Front-of-pack (FOP) nutrition labelling scheme Nutri-Score is polarising. The label first entered the market in France, and has since been adopted by Belgium, Spain, Germany, the Netherlands, Switzerland and Luxembourg, is lauded by some for ‘favourably influencing consumer food choices’.
Others, including producers of traditional foods Parmigiano Reggiano, Grana Padano, Roquefort, and olive oil, argue Nutri-Score’s algorithm discriminates foods based on their nutritional composition.
Now, in a dialogue between scientists, MEPs and citizens, opponents to Nutri-Score have raised another concern: they believe France’s support of the FOP is founded in self-interest.
Nutri-Score a 'property of the French State'
The Nutri-Score ranks food from -15 for the ‘healthiest’ product to +40 for those that are ‘less healthy’. On the basis of this score, the product receives a letter with a corresponding colour code: from dark green (A) to dark red (F). The algorithm is based on a standard amount (100g) of product.
The nutrition label has attracted significant attention ever since the European Commission committed to proposing a mandatory FOP labelling scheme by the end of 2022. It is not yet known what format this label will take, but Nutri-Score is rumoured to be a preferred candidate.
The speakers recruited to yesterday’s online event, hosted by think tank Farm Europe and subsidiary Eat Europe, were largely opponents to Nutri-Score.
Amongst the arguments voiced against the labelling scheme was a concern surrounding Nutri-Score’s governance and its alleged benefits to large food manufacturers.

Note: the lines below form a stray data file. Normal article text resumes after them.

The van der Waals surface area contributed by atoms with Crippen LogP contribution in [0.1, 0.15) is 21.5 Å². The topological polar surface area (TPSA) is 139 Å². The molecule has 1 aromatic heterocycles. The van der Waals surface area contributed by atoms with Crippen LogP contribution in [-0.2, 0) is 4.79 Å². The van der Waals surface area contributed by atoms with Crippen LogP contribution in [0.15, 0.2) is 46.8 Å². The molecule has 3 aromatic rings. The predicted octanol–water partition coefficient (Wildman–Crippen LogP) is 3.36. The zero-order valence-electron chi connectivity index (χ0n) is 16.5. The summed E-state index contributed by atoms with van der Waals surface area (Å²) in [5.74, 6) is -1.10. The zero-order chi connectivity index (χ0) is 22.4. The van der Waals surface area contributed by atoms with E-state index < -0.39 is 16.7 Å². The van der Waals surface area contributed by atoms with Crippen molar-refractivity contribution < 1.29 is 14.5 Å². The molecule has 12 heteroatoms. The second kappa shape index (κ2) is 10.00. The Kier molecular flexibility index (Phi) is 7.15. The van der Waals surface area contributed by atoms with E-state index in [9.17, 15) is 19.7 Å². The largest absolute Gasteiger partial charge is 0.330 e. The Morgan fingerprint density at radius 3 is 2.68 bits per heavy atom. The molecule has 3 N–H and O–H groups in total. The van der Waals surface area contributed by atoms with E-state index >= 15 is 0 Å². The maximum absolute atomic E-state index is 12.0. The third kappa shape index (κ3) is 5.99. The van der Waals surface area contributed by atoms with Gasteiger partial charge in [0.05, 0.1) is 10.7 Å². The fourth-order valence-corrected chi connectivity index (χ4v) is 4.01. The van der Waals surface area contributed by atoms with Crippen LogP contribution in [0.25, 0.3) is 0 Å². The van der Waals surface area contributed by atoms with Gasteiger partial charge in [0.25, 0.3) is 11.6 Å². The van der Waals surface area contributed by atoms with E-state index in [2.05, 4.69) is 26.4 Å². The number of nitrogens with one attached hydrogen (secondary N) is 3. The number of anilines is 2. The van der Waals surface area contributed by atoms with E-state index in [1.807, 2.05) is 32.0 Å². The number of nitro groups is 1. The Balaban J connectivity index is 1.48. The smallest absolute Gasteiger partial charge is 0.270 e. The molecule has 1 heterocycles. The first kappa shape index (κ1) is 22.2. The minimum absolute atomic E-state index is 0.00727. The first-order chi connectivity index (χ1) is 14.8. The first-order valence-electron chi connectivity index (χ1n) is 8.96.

Nutri-Score was developed in 2017 by France’s public health agency, Santé Publique France, which the speakers stressed means it is ‘the property of the French State’.
Spanish MEP Adrian Vazquez Lazara, for example, told delegates he was ‘really concerned’ by the number of Member States adopting the scheme – or as he put it, ‘following this trend’. “And I am also concerned, because this is going to be one of the priorities of the French presidency.”
Lazara continued: “It’s no secret that Nutri-Score is supported by the French Government in order to benefit their big conglomerates in the food sector in France. That’s no secret.
“It is on this basis I hope that the European Commission does not fall into the trap and also considers other [food labelling] options.”
A ‘dictatorship’ of algorithms
Professor Luis Gonzalez Vaque, Director of Food and Agrarian Policies of the Fundació Triptolemos in Spain, is also a Nutri-Score sceptic.
At the Farm Europe & Eat Europe event, the professor raised concerns that Member States adopting Nutri-Score may not have considered how France is implicated in the scheme. “I would like to remind those countries…Germany and others, that Nutri-Score is the property of the French State,” he told delegates.
By creating the labelling scheme, Vaque insinuated that France essentially owns the algorithm.
“My main concern is that I cannot accept something that comes from this dictatorship of algorithms, and let’s be frank, algorithms can be manipulated as well. And they are being manipulated.
“In the future, instead of artificial intelligence, everything will be in the hands of those manipulated algorithms.”
The professor continued: “I don’t know if we should talk about natural intelligence or natural stupidity, or just fraud…I’m not trying to convince anyone. But I’d like to tell you that Nutri-Score cannot be accepted.”
Does the label favour Big Food?
Is the argument that Nutri-Score favours Big Food over artisanal producers founded?
For Belgium-based No-Nutriscore Alliance, the answer is a resounding ‘yes’. “The label goes well beyond the aim of a healthy diet, only benefiting the…big chains,” said founder Luciano Stella. “Citizens and EU consumers are not benefiting from Nutri-Score unfortunately.”
The founder pointed to comparisons between honey and Nestlé’s chocolate powder product Nesquik. Honey contains sugar, vitamins, minerals, amino acids, enzymes, pollen, perfumes and flavours, and achieves a ‘D’ Nutri-Score. Nesquik, on the other hand, contains sugar maltodextrin, hydrolyzed cereals, low-fat cocoa, vitamins C, B1 and D, minerals iron pyrophosphate, zinc and sulphate, vanillin and cinnamon. The chocolate powder achieves an ‘A’ Nutri-Score.